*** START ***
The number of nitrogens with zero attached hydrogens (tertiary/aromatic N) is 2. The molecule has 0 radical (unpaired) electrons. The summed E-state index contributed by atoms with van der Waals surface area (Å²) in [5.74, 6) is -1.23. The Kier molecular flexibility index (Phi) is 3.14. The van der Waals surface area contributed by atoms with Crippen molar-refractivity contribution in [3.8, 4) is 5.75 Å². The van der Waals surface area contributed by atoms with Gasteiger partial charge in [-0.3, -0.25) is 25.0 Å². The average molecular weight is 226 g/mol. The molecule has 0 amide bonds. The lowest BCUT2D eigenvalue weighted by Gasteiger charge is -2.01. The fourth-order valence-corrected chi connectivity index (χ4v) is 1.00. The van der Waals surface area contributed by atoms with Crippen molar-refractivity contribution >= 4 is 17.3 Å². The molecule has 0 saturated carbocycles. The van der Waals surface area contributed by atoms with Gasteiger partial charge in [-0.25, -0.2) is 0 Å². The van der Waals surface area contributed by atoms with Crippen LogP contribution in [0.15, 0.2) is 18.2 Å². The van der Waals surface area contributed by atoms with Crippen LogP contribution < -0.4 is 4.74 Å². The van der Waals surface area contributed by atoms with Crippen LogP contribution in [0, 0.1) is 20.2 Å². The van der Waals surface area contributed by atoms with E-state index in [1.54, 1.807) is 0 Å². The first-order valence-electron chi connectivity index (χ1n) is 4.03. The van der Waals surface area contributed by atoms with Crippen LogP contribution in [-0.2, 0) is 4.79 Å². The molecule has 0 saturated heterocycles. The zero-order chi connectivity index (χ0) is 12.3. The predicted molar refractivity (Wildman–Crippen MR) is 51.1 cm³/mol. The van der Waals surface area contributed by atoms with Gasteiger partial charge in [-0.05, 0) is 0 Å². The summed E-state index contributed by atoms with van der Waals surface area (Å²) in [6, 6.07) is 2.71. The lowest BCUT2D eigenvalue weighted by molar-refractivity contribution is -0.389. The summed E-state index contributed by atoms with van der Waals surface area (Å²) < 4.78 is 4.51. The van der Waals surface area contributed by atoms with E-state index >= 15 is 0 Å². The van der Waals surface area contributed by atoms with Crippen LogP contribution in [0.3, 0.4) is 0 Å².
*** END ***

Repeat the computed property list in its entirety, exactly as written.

The number of nitrogens with zero attached hydrogens (tertiary/aromatic N) is 2. The molecule has 0 radical (unpaired) electrons. The summed E-state index contributed by atoms with van der Waals surface area (Å²) in [5.74, 6) is -1.23. The Kier molecular flexibility index (Phi) is 3.14. The van der Waals surface area contributed by atoms with Crippen molar-refractivity contribution in [3.8, 4) is 5.75 Å². The van der Waals surface area contributed by atoms with Gasteiger partial charge in [-0.3, -0.25) is 25.0 Å². The average molecular weight is 226 g/mol. The molecule has 0 amide bonds. The lowest BCUT2D eigenvalue weighted by Gasteiger charge is -2.01. The fourth-order valence-corrected chi connectivity index (χ4v) is 1.00. The van der Waals surface area contributed by atoms with Crippen molar-refractivity contribution >= 4 is 17.3 Å². The molecule has 0 saturated carbocycles. The van der Waals surface area contributed by atoms with Gasteiger partial charge in [-0.25, -0.2) is 0 Å². The van der Waals surface area contributed by atoms with Crippen LogP contribution in [0.15, 0.2) is 18.2 Å². The van der Waals surface area contributed by atoms with Crippen LogP contribution < -0.4 is 4.74 Å². The van der Waals surface area contributed by atoms with Crippen LogP contribution in [0, 0.1) is 20.2 Å². The van der Waals surface area contributed by atoms with E-state index in [1.54, 1.807) is 0 Å². The first-order valence-electron chi connectivity index (χ1n) is 4.03. The van der Waals surface area contributed by atoms with Crippen LogP contribution in [-0.2, 0) is 4.79 Å². The molecule has 0 saturated heterocycles. The zero-order chi connectivity index (χ0) is 12.3. The predicted molar refractivity (Wildman–Crippen MR) is 51.1 cm³/mol. The van der Waals surface area contributed by atoms with Gasteiger partial charge in [-0.05, 0) is 0 Å². The summed E-state index contributed by atoms with van der Waals surface area (Å²) in [6, 6.07) is 2.71. The lowest BCUT2D eigenvalue weighted by molar-refractivity contribution is -0.389. The summed E-state index contributed by atoms with van der Waals surface area (Å²) < 4.78 is 4.51. The van der Waals surface area contributed by atoms with E-state index >= 15 is 0 Å². The van der Waals surface area contributed by atoms with Crippen LogP contribution in [0.3, 0.4) is 0 Å².